CS5620:001 Fall 2017 Syllabus
Syllabus for CS:5620:001 Fall 2017
Course Title: Distributed Systems and Algorithms
Course Meeting Times: TTh 11:00-12:15 in 1100 UCC starting 22 August, last day 8 December.
Course Instructor: Ted Herman
Office Hours: Monday 11:30-12:30 and 2:30-3:30. Generally any time on Monday after 10:30am can be arranged with some advanced notice. Wednesday 1:30-2:30. Other times on Wednesday are possible with advanced notice, though some other meetings from 3:30-5:00 have already been set up and are not available. Other times and other days are possible for office meetings, by appointment.
There is no required textbook for this course. Some lectures will draw from standard textbooks on distributed algorithms, for instance texts by Attiya & Welch, Lynch, Tel, and Peleg. It should not be necessary to obtain these books. For motivation about distributed system topics there are also textbooks about distributed systems, for example Tanenbaum & Van Steen or Kshemkalyani & Singhal, however distributed systems are rapidly evolving beyond the material in textbooks (though fundamental principles still apply).
Instead of textbooks, notes will be available as PDF files (see ICON for these files); for some topics, students can find tutorials and technical papers online, in conference proceedings, or journals.
Required and Helpful Background: a prerequisite for this course is to have taken some course on algorithms, so as to understand complexity terminology like "O(n/lg n) execution time"; also a course on operating systems should have been taken, so that concepts of mutual exclusion, deadlock, and threads are familiar. Implicitly required is basic knowledge of logic and proofs, such as encountered in typical introductory courses covering discrete mathematics.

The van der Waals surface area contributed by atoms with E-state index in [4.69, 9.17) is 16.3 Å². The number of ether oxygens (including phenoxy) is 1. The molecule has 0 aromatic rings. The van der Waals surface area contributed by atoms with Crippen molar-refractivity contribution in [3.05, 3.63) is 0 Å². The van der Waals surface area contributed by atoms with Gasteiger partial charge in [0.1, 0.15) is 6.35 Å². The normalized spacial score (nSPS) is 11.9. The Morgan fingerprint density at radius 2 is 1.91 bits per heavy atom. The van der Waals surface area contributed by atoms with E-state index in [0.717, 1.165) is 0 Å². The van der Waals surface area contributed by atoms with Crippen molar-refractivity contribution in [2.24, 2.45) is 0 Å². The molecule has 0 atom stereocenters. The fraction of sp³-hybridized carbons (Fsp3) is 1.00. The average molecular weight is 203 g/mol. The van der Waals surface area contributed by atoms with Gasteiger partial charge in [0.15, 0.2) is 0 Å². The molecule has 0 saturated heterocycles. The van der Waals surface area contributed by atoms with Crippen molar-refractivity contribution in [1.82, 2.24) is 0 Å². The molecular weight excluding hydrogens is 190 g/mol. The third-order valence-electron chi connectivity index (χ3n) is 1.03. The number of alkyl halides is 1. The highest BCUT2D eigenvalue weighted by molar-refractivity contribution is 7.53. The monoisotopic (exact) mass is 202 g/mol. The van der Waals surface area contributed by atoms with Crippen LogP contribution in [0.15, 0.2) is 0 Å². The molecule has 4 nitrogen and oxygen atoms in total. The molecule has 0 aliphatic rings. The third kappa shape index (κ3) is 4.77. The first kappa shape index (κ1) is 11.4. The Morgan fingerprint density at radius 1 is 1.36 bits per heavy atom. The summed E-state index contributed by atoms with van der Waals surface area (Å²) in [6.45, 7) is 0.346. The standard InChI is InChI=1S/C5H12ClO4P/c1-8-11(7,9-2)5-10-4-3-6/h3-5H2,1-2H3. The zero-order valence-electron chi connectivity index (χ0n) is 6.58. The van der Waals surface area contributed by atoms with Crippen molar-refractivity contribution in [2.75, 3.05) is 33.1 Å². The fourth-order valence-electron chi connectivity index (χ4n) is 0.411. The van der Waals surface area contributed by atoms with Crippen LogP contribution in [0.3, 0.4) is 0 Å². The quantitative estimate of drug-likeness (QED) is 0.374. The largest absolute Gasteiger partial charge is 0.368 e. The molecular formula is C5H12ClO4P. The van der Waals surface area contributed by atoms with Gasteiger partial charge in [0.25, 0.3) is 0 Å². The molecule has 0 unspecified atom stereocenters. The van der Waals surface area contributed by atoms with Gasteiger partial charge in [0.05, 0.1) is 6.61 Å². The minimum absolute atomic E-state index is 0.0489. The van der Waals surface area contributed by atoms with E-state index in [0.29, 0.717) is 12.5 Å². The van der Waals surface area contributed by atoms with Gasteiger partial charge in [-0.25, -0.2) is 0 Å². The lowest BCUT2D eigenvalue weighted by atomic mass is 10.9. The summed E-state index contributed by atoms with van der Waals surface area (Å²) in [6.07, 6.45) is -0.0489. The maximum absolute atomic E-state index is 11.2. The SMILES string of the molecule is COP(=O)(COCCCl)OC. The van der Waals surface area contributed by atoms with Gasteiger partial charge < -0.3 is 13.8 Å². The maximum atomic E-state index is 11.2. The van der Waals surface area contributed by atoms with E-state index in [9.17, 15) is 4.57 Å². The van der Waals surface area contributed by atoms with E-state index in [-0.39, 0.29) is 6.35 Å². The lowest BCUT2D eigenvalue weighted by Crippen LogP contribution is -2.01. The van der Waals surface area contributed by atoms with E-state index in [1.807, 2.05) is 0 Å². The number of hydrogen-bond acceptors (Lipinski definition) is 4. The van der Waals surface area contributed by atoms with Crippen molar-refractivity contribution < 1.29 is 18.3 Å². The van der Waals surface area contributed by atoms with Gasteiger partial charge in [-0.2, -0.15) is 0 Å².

Homeworks: homeworks will relate to assigned readings and lecture topics. Most homeworks will be written and due on paper in class; a few homeworks can be computing assignments, using tools to specify and test properties of algorithms.
Exams: exams are meant to be a check on student understanding and how well the student is keeping up with the lectures and assigned reading material. There will be approximately six exam events in class during the semester. There is no final exam in this course.
Reports: written reports exercise the student's analytic, comprehension and communication skills. Each student is expected to write two reports during the semester which will cover some assigned technical topic.
Meetings: each student is expected to meet with the instructor outside of class for discussion several times during the semester.
Grading: grades will be assigned, including +/- grades, based on homework scores, exam scores, reports, and student participation in class and meetings. Homework scores will count 40%, reports 20%, exam scores 35%, and in-class participation plus meetings (asking questions, perhaps occasional presentations) contribute 5% of the total.
General Policies and Expectations
See the Syllabus Insert for standard college-wide policies. In particular, for this course, students are expected to be the original authors of work they submit or present. Hence, collaboration, obtaining solutions from outside resources, other students, experts, tutors, found programs on the internet, and other similar shortcuts are not allowed except by permission of the instructor.
University deadlines: visit the registrar site, click on calendars, then academic deadlines; then scroll by month or get a PDF by choosing Fall 2017.
Other Boilerplate Required Information
The DEO for Computer Science is Prof Segre.
The administrative home for this course is CLAS.